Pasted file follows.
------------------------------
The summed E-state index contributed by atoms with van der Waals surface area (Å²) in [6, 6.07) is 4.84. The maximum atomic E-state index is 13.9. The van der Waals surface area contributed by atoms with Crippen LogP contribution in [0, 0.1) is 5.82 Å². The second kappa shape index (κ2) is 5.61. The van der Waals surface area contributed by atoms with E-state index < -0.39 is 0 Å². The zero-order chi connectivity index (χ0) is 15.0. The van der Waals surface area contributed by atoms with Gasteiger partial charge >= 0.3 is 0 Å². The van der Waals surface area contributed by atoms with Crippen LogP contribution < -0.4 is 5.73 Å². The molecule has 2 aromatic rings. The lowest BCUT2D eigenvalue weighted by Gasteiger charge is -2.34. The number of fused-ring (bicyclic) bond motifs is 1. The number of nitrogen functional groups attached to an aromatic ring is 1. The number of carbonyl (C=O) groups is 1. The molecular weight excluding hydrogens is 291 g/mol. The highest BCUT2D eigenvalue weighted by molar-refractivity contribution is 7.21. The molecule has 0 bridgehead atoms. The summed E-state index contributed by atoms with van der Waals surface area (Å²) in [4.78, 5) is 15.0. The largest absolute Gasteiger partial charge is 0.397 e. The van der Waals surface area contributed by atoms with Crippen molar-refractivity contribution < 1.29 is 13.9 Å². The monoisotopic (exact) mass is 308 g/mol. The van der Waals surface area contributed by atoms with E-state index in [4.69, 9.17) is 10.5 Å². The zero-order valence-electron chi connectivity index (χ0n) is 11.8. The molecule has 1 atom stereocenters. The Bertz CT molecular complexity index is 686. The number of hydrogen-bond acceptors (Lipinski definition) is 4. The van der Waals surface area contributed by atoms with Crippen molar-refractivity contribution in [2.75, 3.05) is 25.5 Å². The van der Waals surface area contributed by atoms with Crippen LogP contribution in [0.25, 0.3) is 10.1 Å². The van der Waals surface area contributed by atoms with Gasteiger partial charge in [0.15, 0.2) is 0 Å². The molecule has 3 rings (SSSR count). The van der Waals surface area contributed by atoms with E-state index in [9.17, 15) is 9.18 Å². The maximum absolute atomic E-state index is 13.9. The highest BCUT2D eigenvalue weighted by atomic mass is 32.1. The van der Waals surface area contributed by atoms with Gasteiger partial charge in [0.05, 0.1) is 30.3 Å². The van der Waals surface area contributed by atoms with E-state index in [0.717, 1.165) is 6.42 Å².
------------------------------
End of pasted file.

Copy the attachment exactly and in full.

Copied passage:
The summed E-state index contributed by atoms with van der Waals surface area (Å²) in [6, 6.07) is 4.84. The maximum atomic E-state index is 13.9. The van der Waals surface area contributed by atoms with Crippen LogP contribution in [0, 0.1) is 5.82 Å². The second kappa shape index (κ2) is 5.61. The van der Waals surface area contributed by atoms with E-state index < -0.39 is 0 Å². The zero-order chi connectivity index (χ0) is 15.0. The van der Waals surface area contributed by atoms with Gasteiger partial charge >= 0.3 is 0 Å². The van der Waals surface area contributed by atoms with Crippen LogP contribution < -0.4 is 5.73 Å². The molecule has 2 aromatic rings. The lowest BCUT2D eigenvalue weighted by Gasteiger charge is -2.34. The number of fused-ring (bicyclic) bond motifs is 1. The number of nitrogen functional groups attached to an aromatic ring is 1. The number of carbonyl (C=O) groups is 1. The molecular weight excluding hydrogens is 291 g/mol. The highest BCUT2D eigenvalue weighted by molar-refractivity contribution is 7.21. The molecule has 0 bridgehead atoms. The summed E-state index contributed by atoms with van der Waals surface area (Å²) in [4.78, 5) is 15.0. The largest absolute Gasteiger partial charge is 0.397 e. The van der Waals surface area contributed by atoms with Crippen molar-refractivity contribution < 1.29 is 13.9 Å². The monoisotopic (exact) mass is 308 g/mol. The van der Waals surface area contributed by atoms with E-state index in [4.69, 9.17) is 10.5 Å². The zero-order valence-electron chi connectivity index (χ0n) is 11.8. The molecule has 1 atom stereocenters. The Bertz CT molecular complexity index is 686. The number of hydrogen-bond acceptors (Lipinski definition) is 4. The van der Waals surface area contributed by atoms with Crippen molar-refractivity contribution in [2.75, 3.05) is 25.5 Å². The van der Waals surface area contributed by atoms with Crippen LogP contribution in [0.25, 0.3) is 10.1 Å². The van der Waals surface area contributed by atoms with Gasteiger partial charge in [0.15, 0.2) is 0 Å². The molecule has 3 rings (SSSR count). The van der Waals surface area contributed by atoms with E-state index in [9.17, 15) is 9.18 Å². The maximum absolute atomic E-state index is 13.9. The highest BCUT2D eigenvalue weighted by atomic mass is 32.1. The van der Waals surface area contributed by atoms with Gasteiger partial charge in [0.05, 0.1) is 30.3 Å². The van der Waals surface area contributed by atoms with E-state index in [0.717, 1.165) is 6.42 Å².